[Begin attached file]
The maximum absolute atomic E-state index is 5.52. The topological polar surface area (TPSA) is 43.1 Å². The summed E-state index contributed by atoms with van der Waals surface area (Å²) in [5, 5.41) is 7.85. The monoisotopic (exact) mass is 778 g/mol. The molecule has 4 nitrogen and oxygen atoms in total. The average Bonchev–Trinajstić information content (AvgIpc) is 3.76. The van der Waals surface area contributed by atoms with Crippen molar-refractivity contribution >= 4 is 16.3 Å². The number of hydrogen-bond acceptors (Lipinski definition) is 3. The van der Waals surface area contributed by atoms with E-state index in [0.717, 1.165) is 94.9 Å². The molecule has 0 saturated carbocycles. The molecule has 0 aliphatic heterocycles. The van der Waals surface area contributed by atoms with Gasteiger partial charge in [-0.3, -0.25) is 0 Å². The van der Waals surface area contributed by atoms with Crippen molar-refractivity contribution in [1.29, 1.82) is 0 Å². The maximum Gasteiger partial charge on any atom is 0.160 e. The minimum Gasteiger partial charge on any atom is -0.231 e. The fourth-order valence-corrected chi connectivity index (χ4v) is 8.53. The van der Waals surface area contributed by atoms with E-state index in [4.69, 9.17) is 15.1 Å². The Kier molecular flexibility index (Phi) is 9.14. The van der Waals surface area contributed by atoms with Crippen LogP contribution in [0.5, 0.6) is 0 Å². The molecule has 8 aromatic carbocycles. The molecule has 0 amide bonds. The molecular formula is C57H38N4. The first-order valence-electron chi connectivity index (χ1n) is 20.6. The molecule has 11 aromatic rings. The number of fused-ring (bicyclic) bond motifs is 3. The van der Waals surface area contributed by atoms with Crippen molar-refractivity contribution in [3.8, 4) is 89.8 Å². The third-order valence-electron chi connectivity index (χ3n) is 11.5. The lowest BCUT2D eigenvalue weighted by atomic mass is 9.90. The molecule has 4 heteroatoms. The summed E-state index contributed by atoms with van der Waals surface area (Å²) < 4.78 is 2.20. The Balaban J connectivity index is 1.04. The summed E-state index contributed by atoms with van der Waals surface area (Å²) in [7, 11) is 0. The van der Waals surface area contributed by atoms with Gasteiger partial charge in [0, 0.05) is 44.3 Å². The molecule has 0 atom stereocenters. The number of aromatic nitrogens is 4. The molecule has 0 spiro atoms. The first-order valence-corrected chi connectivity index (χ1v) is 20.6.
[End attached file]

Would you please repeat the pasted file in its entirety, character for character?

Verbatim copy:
The maximum absolute atomic E-state index is 5.52. The topological polar surface area (TPSA) is 43.1 Å². The summed E-state index contributed by atoms with van der Waals surface area (Å²) in [5, 5.41) is 7.85. The monoisotopic (exact) mass is 778 g/mol. The molecule has 4 nitrogen and oxygen atoms in total. The average Bonchev–Trinajstić information content (AvgIpc) is 3.76. The van der Waals surface area contributed by atoms with Crippen molar-refractivity contribution >= 4 is 16.3 Å². The number of hydrogen-bond acceptors (Lipinski definition) is 3. The van der Waals surface area contributed by atoms with E-state index in [0.717, 1.165) is 94.9 Å². The molecule has 0 saturated carbocycles. The molecule has 0 aliphatic heterocycles. The van der Waals surface area contributed by atoms with Gasteiger partial charge in [-0.3, -0.25) is 0 Å². The van der Waals surface area contributed by atoms with Crippen molar-refractivity contribution in [1.29, 1.82) is 0 Å². The maximum Gasteiger partial charge on any atom is 0.160 e. The minimum Gasteiger partial charge on any atom is -0.231 e. The fourth-order valence-corrected chi connectivity index (χ4v) is 8.53. The van der Waals surface area contributed by atoms with E-state index in [4.69, 9.17) is 15.1 Å². The Kier molecular flexibility index (Phi) is 9.14. The van der Waals surface area contributed by atoms with Crippen LogP contribution in [0.5, 0.6) is 0 Å². The molecule has 8 aromatic carbocycles. The molecule has 0 amide bonds. The molecular formula is C57H38N4. The first-order valence-electron chi connectivity index (χ1n) is 20.6. The molecule has 11 aromatic rings. The number of fused-ring (bicyclic) bond motifs is 3. The van der Waals surface area contributed by atoms with Crippen molar-refractivity contribution in [3.8, 4) is 89.8 Å². The third-order valence-electron chi connectivity index (χ3n) is 11.5. The lowest BCUT2D eigenvalue weighted by atomic mass is 9.90. The molecule has 4 heteroatoms. The summed E-state index contributed by atoms with van der Waals surface area (Å²) < 4.78 is 2.20. The Balaban J connectivity index is 1.04. The summed E-state index contributed by atoms with van der Waals surface area (Å²) in [7, 11) is 0. The van der Waals surface area contributed by atoms with Gasteiger partial charge in [0, 0.05) is 44.3 Å². The molecule has 0 atom stereocenters. The number of aromatic nitrogens is 4. The molecule has 0 spiro atoms. The first-order valence-corrected chi connectivity index (χ1v) is 20.6.